Saturday, January 16, 2021
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Lori Haas


Gun Violence Prevention “the political high ground”

Eight years ago, I got the phone call that no parent in America imagines ever getting. "I've been shot," my daughter told me. Emily was in French class that spring day at Virginia Tech, and had just been shot in the head by a young man who legally bought firearms and ammunition in Virginia despite the fact that seemingly everyone who knew him knew he was dangerously mentally ill.

I was one of the lucky ones that day. My daughter survived. Thirty-two other families had to bury their loved ones, denied even the chance to say goodbye.

Many in the commonwealth wondered if April 16, 2007, would be a turning point. Would this be the moment that our legislators finally rejected the National Rifle Association's fatal prescription and supported common-sense gun reforms?

Sadly, the immediate change we were hoping for did not come. But today, as the legislature weighs in on Gov. Terry McAuliffe's vetoes of three noxious pieces of legislation, it is clear that gun violence prevention has become a winning issue in Virginia.

McAuliffe was one of three statewide candidates who swept to victory in the November 2013 elections while publicly and proudly embracing a platform calling for tougher gun laws (along with Lt. Gov. Ralph Northam and Attorney General Mark Herring). A few years ago, it would have been unfathomable for a Virginia gubernatorial candidate to announce at a televised debate, "I don't care what grade I got from the NRA," but that's exactly what McAuliffe did. And he won.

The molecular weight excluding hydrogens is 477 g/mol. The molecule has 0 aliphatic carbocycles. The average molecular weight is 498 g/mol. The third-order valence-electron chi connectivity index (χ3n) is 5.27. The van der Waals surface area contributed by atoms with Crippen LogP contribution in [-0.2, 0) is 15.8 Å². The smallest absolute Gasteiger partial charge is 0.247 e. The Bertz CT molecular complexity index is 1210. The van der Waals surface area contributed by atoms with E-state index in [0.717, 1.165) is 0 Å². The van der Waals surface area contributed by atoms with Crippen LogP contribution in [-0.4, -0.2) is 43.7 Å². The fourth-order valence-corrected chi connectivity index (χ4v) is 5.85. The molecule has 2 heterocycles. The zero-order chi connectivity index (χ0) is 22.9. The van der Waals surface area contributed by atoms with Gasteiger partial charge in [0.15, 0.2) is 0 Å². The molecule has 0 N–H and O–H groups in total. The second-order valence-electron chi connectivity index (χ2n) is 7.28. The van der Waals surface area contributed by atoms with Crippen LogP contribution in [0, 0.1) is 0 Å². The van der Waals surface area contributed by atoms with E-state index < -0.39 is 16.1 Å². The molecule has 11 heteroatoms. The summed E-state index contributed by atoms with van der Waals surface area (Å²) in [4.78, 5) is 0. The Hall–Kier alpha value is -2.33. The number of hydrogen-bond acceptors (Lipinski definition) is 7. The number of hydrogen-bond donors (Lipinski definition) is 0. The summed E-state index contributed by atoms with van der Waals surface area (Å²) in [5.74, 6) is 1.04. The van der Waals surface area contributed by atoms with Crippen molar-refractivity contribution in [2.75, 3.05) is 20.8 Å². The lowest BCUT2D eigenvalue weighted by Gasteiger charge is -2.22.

Now he's backing up the promises he made during his campaign. The bills the governor formally vetoed would have allowed loaded shotguns and rifles to be transported in vehicles, regardless of local laws; prevented Virginia law enforcement from sharing information about our state's concealed handgun permit holders with certain other states; and forced local law enforcement to provide a certification or denial for the transfer of a machine gun within 60 days. These bills were all designed to be handouts to the gun lobby, and none of them had anything to do with improving public safety. In fact, they would have done just the opposite.

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